Chocolate Eggs And Bunny Ears

It’s time for pretty chocolate eggs nesting in baskets, bunnies and ducks in all shades of chocolate, and brightly wrapped candy stuffed in plastic eggs for Easter egg hunts.  Couple that with chocolate smeared over little kids’ faces and indestructible fluorescent peeps molded into weird shapes before they’re popped in your mouth.

It’s Easter candy time.  Admit it – Easter candy is seductive.  How can you not break off the chocolate bunny ears or eat your way through a basket of mini-chocolate Easter eggs?

If you’re going to indulge — and sometimes it’s worth it — you might as well know a little about your chocolate Easter candy.

Ninety million chocolate Easter bunnies are made every year.  76% of Americans think that chocolate bunnies should be eaten ears first, 5% think bunnies should be eaten feet first, and 4% like to eat the tail first. Despite the virtues of dark chocolate, 65% of adults prefer milk chocolate.

Easter Eggs – the Confectionary Type

Chocolate eggs can be found in all sizes and at every price point.  Some are piped with flowers and others are wrapped in foil.  You find them in chain stores, discount stores, and at high-end chocolatiers. Easter is ranked second for holiday for candy purchases in the US (just behind Halloween) and solid, hollow, and filled chocolate Easter eggs are one of the most popular choices.

Although John Cadbury made the first French Eating Chocolate in 1842, Cadbury Easter Eggs didn’t arrive until 1875. They’re a far cry from today’s Cadbury Crème egg (which now also comes with caramel, chocolate, and butterfinger fillings). Cadbury Dairy Milk Chocolate appeared on the market in 1905 and helped boost the sale of chocolate Easter eggs. Today’s chocolate Easter eggs are predominantly solid, hollow, decorated, and filled milk chocolate.

A Cheat Sheet For Popular Chocolate Easter Eggs (and a bunny)

As tough as it may be to admit, chocolate is a high calorie, high fat food.  Hershey says that nearly all of its chocolate products have been certified Kosher by the OU (Union of Orthodox Jewish Congregation). Here’s a cheat sheet for some of the most popular chocolate eggs:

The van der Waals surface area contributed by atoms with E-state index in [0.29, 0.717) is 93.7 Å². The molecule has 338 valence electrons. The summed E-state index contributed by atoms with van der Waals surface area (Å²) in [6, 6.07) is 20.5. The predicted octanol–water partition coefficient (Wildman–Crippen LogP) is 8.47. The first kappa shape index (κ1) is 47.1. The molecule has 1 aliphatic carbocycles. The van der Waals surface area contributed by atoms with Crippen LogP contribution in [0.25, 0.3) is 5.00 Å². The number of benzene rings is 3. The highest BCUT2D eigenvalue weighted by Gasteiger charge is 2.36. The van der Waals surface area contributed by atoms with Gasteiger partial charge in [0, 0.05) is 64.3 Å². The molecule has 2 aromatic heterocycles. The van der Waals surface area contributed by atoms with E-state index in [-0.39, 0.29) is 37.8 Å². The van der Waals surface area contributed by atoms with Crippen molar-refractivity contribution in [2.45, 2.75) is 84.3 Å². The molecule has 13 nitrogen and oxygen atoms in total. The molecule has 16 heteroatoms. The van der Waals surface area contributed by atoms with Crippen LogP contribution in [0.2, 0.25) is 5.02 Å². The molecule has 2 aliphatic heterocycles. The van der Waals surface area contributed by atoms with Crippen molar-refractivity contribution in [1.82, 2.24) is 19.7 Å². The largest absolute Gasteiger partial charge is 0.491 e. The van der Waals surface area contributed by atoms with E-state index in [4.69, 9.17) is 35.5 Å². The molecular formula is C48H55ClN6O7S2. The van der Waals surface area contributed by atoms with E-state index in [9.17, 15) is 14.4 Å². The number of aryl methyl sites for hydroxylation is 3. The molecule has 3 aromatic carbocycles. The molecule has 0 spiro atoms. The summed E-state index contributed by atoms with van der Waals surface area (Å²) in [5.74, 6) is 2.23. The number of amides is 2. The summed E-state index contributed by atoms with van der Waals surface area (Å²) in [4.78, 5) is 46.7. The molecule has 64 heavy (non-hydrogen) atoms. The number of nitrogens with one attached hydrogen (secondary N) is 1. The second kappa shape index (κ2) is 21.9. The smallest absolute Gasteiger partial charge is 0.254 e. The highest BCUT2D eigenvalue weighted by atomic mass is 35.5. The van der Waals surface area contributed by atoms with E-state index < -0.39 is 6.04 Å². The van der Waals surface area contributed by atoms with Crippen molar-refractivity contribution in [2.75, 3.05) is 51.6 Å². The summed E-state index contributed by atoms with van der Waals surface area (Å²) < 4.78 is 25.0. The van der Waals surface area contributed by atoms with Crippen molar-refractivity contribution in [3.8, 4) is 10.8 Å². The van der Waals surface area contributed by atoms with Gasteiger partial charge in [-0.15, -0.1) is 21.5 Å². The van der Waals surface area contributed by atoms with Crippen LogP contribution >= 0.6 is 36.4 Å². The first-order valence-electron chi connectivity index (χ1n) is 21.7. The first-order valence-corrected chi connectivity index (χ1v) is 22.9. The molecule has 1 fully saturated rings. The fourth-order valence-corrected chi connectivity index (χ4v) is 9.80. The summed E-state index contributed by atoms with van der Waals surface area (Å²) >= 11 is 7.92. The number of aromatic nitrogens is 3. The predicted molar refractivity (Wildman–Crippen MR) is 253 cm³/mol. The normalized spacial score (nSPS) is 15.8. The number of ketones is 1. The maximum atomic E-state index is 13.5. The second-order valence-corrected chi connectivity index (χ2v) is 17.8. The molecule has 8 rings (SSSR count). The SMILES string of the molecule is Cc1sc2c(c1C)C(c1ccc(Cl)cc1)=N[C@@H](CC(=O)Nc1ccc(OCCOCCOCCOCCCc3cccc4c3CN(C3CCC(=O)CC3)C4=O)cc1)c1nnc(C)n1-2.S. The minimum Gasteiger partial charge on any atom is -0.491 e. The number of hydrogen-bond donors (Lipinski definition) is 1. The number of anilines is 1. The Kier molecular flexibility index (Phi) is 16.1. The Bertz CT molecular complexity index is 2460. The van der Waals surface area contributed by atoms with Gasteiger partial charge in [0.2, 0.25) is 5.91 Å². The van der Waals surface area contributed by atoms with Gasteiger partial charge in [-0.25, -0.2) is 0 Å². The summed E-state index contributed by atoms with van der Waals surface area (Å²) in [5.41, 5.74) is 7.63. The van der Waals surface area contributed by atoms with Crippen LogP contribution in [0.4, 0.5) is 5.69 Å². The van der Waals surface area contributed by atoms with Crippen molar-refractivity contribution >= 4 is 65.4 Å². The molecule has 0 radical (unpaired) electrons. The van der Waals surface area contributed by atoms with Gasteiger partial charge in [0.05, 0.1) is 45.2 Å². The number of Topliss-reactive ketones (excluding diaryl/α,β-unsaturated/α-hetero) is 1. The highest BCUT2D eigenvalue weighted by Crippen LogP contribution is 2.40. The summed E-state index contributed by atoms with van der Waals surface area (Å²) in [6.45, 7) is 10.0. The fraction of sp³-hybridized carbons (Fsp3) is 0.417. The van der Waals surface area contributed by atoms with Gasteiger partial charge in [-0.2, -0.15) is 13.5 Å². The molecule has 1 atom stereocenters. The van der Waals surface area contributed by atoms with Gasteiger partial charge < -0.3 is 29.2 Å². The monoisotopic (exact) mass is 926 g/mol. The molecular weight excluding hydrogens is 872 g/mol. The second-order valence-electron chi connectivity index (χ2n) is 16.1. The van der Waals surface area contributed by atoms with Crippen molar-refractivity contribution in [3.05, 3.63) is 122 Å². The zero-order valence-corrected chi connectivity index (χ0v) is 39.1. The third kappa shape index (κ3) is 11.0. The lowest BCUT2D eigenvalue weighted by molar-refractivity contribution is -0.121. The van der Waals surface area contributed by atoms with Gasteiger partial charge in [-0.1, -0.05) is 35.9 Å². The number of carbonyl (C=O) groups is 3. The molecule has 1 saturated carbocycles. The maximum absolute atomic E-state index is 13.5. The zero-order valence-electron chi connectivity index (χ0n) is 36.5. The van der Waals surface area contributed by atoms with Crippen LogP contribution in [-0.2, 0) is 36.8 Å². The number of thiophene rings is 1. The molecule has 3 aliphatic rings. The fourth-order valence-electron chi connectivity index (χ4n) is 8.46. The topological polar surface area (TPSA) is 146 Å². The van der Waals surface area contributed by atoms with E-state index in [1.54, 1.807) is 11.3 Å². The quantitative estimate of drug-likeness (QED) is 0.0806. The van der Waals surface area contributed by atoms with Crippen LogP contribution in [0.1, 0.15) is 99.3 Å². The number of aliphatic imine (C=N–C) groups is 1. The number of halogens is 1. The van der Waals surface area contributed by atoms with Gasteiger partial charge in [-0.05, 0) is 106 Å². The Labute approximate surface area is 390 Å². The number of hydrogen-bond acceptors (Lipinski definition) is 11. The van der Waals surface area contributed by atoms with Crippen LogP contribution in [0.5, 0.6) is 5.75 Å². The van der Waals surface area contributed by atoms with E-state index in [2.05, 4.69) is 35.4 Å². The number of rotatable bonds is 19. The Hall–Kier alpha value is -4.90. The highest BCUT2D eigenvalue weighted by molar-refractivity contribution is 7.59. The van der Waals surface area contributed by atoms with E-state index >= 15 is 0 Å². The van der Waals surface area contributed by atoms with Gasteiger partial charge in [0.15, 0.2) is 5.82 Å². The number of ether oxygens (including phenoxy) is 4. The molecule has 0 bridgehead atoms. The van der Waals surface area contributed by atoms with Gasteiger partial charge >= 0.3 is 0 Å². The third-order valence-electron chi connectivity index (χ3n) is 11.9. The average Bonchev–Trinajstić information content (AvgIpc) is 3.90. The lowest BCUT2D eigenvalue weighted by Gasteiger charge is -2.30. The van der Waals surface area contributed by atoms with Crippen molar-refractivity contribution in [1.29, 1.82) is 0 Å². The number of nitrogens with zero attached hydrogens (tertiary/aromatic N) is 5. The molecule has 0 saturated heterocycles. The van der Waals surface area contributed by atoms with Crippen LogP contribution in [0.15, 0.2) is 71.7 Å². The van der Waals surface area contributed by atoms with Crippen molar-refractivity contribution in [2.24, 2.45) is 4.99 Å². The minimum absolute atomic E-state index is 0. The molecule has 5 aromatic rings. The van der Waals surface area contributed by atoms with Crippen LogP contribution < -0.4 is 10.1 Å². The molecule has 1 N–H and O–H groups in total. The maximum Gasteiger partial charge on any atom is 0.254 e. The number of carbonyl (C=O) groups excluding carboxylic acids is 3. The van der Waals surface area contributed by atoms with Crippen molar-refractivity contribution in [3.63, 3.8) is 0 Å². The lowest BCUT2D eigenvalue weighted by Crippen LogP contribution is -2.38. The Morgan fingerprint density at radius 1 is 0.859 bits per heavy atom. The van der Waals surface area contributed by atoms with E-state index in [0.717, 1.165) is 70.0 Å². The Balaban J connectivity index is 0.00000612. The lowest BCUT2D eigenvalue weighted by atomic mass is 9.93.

• Hershey’s Cadbury Chocolate Crème Easter Egg:  1 egg (39g), 180 calories, 8g Fat (5g saturated), 25g carbs, 2g protein
  • Hershey’s Cadbury Crème Egg, original milk chocolate with soft fondant crème center:  1 egg (39g), 170 calories, 6g fat (3.5g saturated), 28g carbs,  2g protein
  • Hershey’s Cadbury Mini Egg:  solid milk chocolate eggs with a crispy sugar shell: 12 eggs (40g), 200 calories, 9g fat(5g saturated), 28g carbs, 2g protein
  • Hershey’s Milk Chocolate Eggs:  7 pieces, 200 calories, 12g fat (7 saturated), 24g carbs, 3g protein
  • Dove Silky Smooth Milk Chocolate Eggs: 6 eggs, 240 calories, 14g fat (8g saturated), 26g carbs, 3g protein
  • Dove Rich Dark Chocolate Eggs:  6 eggs (43g), 220 calories, 14g fat (8 saturated), 26g carbs, 2g protein
  • Reese’s Milk Chocolate and Peanut Butter Eggs:  5 pieces (38g), 190 calories, 12g fat (6 saturated), 21g carbs, 4g protein
  • M & M’s Milk Chocolate Speck-Tacular Eggs: 1/4 cup (12 pieces): 210 calories, 10g fat (6 saturated), 29g carbs, 2g protein
  • Solid Milk Chocolate Easter Bunny:  2.5 oz, calories: average 370

But Isn’t Chocolate Good For Me?

The health benefits in chocolate come from cocoa. Dark chocolate has a greater concentration of cocoa than milk chocolate.  White chocolate, without any cocoa in it, isn’t really chocolate.

Chocolate, especially dark chocolate, can be heart healthy if it replaces an unhealthy, high calorie snack, but there’s still no recommended amount to eat to get the health benefits.

The Bottom Chocolate Line

Chocolate, especially dark chocolate, contains flavonols which have antioxidant qualities and other positive influences on heart health. Just remember that those delicious, pastel wrapped chocolate Easter eggs are caloric and moderately high in fat, one-third of it the type of saturated fat that isn’t heart healthy.

Extra ingredients like crème and caramel fillings can add lots of extra fat and calories. There’s no recommended serving size of chocolate to help gain cardiovascular benefits. If you’re going to choose a sweet treat, chocolate — especially dark chocolate with a high cocoa concentration — might be a healthier choice than other types of sweets.

Easter Candy Tally

Eating 25 small jelly beans, 5 Peeps, a 1 3/4 ounce hollow chocolate bunny, and 1 Cadbury Creme Egg, which is not an unusual amount of Easter candy, tallies 730 calories.

You’d need to walk 7.3 miles, 11.77 kilometers, or 14600 steps, assuming you cover one mile in 2,000 steps to walk off that number of calories.  Sounds like a lot, but very doable over a few days.

Up next: jelly beans and peeps.  What’s your favorite?

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